Saturday, January 04, 2014
The Real Thing: Juanita Moore
It was with great sadness that I read on the Dougsploitation blog that actress Juanita Moore had passed away. If you've never seen the 1959 Douglas Sirk classic "Imitation Of Life" then you might not know her.
"Imitation of Life" was based on a Fannie Hurst novel of the same name and a remake of a 1934 Claudette Colbert film. Over the course of many years, it tells the story of an ambitious white actress, Lora Meredith (Lana Turner) and her friendship with a black woman, Annie Johnson (Moore) who meet by chance when their two daughters become playmates at Coney Island Beach. Lora allows the homeless Annie and her daughter to stay with her for the night.
Annie makes herself indispensable to Lora, organizing the apartment and tending to her child while she is out on auditions. Lora "hires" her (initially for just a place to stay) and the two forge a life-long working and personal relationship.
Johnson's daughter, Sarah Jane (Susan Kohner), is light-skined enough to pass for white, something the girl attempts to do as she gets older and becomes more disgusted with the lack of opportunities available to blacks at the time.
Both Moore and Susan Kohner (daughter of a Mexican actress and a Jewish film producer) earned Oscar nominations for their work. At the time, Juanita Moore was only the third black performer to be nominated for an Oscar. Moore and Kohner provide the framework for the most touching yet gut-wrenching scenes in the film.
Sarah Jane grows tired of her mother's supposed acceptance of being treated like a second-class citizen and decides to strike out on her own, living life as a white woman.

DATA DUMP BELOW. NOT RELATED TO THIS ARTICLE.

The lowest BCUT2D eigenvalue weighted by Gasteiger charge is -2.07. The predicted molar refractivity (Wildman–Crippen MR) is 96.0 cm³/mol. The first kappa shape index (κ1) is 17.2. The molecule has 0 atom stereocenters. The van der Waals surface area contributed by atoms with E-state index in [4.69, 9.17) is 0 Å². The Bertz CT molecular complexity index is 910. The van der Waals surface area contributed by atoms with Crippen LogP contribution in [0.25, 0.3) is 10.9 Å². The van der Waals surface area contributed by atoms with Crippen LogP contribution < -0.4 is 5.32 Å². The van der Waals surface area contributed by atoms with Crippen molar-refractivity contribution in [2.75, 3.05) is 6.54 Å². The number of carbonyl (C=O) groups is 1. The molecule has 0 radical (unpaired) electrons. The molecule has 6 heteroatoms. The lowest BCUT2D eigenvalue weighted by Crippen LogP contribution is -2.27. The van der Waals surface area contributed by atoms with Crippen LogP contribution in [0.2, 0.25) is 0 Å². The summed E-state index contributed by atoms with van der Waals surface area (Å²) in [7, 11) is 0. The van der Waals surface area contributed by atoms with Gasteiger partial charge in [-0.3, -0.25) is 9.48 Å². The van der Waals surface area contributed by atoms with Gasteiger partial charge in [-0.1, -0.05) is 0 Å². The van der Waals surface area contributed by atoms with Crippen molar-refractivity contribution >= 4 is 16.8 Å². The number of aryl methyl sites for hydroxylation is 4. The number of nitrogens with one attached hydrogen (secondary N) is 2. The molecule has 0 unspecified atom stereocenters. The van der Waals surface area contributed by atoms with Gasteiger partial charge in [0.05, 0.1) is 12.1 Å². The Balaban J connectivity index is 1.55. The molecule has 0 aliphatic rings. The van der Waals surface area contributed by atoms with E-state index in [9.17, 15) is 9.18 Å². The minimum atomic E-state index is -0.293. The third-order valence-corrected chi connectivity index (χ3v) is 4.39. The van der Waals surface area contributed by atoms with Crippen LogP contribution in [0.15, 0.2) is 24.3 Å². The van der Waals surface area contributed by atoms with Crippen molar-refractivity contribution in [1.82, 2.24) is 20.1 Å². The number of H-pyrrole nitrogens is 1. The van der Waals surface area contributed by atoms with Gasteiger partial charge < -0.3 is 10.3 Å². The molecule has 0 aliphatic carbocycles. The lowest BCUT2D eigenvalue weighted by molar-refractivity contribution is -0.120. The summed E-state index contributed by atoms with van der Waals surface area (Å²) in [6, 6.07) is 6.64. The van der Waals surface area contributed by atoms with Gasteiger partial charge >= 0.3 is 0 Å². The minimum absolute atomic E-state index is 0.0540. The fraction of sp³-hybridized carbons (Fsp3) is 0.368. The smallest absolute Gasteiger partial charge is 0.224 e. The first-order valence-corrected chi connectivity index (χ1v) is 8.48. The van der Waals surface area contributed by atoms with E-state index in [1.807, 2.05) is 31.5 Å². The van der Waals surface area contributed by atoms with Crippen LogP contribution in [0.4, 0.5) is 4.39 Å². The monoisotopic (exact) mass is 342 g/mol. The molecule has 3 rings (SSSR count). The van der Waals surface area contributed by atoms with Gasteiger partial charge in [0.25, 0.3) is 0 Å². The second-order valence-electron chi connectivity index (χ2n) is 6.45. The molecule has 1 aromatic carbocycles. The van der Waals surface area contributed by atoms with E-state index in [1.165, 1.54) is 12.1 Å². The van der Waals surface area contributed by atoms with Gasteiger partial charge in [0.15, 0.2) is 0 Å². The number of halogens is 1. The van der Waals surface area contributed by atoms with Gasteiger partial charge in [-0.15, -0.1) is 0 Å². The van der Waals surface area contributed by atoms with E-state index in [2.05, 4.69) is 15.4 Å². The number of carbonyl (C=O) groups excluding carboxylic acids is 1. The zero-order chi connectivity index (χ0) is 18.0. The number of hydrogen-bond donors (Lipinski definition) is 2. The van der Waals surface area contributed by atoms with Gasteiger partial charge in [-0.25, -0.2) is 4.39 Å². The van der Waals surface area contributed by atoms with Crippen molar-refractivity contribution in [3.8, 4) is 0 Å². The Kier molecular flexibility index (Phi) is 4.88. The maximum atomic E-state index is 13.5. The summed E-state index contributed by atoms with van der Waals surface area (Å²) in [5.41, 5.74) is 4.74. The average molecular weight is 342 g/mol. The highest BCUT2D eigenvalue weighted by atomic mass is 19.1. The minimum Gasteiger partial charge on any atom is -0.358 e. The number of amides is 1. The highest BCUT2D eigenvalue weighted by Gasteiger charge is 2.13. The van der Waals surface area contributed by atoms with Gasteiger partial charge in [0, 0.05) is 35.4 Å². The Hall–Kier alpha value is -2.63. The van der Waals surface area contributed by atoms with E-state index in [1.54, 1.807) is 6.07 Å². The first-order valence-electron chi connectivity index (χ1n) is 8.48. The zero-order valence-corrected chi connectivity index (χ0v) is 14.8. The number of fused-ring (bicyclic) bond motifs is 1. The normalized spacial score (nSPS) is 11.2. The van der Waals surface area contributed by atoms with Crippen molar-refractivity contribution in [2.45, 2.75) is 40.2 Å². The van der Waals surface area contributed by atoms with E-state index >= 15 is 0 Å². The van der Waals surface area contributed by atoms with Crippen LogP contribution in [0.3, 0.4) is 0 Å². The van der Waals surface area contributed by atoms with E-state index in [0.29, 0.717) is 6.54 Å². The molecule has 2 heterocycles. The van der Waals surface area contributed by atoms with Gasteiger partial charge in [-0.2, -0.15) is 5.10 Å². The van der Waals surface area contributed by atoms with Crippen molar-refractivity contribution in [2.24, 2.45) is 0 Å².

Annie attempts to teach patience and tolerance to her daughter, hoping she won't run away, but to no avail. Much later, when Annie is able to find her wayward daughter (now a showgirl), the two have a final confrontation that will rip your heart out. Sarah Jane obviously has a deep love for her mother, but her immaturity and desire for acceptance wins out, forcing her to publicly denounce Annie and tell her friends that she is only her mammy.
Many who take the film only at face value have dismissed it as typical 1950s melodrama, while pointing out the stereotypical nature of Moore's character. Those that take the time to examine the film will be richly rewarded by Moore's performance and its subtle yet powerful nuances. During a low-key reflective scene between Annie and Lora, Annie talks about her friends and her church. "It never occurred to me that you had any friends...I didn't know." Lora's self-absorbed ignorance about her best friend is not necessarily race-driven, as her treatment of her own daughter (annoyingly portrayed by Sandra Dee) is not much different. Annie could have made a very dramatic scene by calling her friend uncaring and selfish; instead, she subtly lets her know with one very simple line, delivered without anger or sarcasm: "Miss Lora, you never asked." It is the writing for Annie's character and Moore's natural performance that creates the core of the film, keeping it from going over the edge of artifice.
Towards the end of the film, when it becomes apparent that Annie is dying, the somewhat dimwitted Lora finally realizes all of the true riches that she has in this friendship. The final scene between these two is one of the most emotionally charged ones ever put on celluloid.
For a year after her 1960 nomination, Moore didn't work, as casting directors assumed she'd never play servants again. "What can you do?" Moore asked. "They're not going to pay me a lot of money for carrying a tray. That's all we did in movies at the time. The Oscar prestige was fine, but I worked more before I was nominated. Casting directors think an Oscar nominee is suddenly in another category. They couldn't possibly ask you to do one or two days' work. You wouldn't accept it. And I'm sure I would have." She went on to do a number of supporting roles, but the early promise of her acting career in "Imitation of Life" was sadly never fulfilled.
On youtube, you'll find this fantastic 3-part series of Moore vividly recalling her work with Lana Turner on "Imitation of Life":
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